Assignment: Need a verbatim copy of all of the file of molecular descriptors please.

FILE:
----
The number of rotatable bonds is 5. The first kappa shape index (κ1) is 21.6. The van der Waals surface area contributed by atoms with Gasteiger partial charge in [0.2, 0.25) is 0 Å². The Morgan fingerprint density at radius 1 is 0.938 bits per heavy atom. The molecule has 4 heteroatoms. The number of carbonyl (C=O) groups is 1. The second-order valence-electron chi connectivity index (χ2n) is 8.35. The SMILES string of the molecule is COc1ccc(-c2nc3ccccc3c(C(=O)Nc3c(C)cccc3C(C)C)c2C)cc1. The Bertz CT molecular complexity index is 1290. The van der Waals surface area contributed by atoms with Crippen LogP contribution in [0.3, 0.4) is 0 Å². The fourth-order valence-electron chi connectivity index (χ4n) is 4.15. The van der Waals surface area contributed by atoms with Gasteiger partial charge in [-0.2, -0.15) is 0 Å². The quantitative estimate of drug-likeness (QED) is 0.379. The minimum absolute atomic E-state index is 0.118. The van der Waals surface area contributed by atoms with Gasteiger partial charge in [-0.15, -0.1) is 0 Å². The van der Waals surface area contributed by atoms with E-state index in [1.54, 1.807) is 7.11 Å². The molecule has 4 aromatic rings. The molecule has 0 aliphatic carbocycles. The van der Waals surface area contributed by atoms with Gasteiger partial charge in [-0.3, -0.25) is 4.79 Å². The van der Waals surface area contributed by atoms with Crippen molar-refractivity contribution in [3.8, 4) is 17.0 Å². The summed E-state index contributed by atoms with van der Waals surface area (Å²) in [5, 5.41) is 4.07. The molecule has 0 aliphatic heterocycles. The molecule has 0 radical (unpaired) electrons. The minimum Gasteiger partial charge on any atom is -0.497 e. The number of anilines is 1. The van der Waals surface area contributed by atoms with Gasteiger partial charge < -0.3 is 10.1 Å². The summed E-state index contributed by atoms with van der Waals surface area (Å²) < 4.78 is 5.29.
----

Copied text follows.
The number of rotatable bonds is 5. The first kappa shape index (κ1) is 21.6. The van der Waals surface area contributed by atoms with Gasteiger partial charge in [0.2, 0.25) is 0 Å². The Morgan fingerprint density at radius 1 is 0.938 bits per heavy atom. The molecule has 4 heteroatoms. The number of carbonyl (C=O) groups is 1. The second-order valence-electron chi connectivity index (χ2n) is 8.35. The SMILES string of the molecule is COc1ccc(-c2nc3ccccc3c(C(=O)Nc3c(C)cccc3C(C)C)c2C)cc1. The Bertz CT molecular complexity index is 1290. The van der Waals surface area contributed by atoms with Crippen LogP contribution in [0.3, 0.4) is 0 Å². The fourth-order valence-electron chi connectivity index (χ4n) is 4.15. The van der Waals surface area contributed by atoms with Gasteiger partial charge in [-0.2, -0.15) is 0 Å². The quantitative estimate of drug-likeness (QED) is 0.379. The minimum absolute atomic E-state index is 0.118. The van der Waals surface area contributed by atoms with Gasteiger partial charge in [-0.15, -0.1) is 0 Å². The van der Waals surface area contributed by atoms with E-state index in [1.54, 1.807) is 7.11 Å². The molecule has 4 aromatic rings. The molecule has 0 aliphatic carbocycles. The van der Waals surface area contributed by atoms with Gasteiger partial charge in [-0.3, -0.25) is 4.79 Å². The van der Waals surface area contributed by atoms with Crippen molar-refractivity contribution in [3.8, 4) is 17.0 Å². The summed E-state index contributed by atoms with van der Waals surface area (Å²) in [5, 5.41) is 4.07. The molecule has 0 aliphatic heterocycles. The molecule has 0 radical (unpaired) electrons. The minimum Gasteiger partial charge on any atom is -0.497 e. The number of anilines is 1. The van der Waals surface area contributed by atoms with Gasteiger partial charge < -0.3 is 10.1 Å². The summed E-state index contributed by atoms with van der Waals surface area (Å²) < 4.78 is 5.29.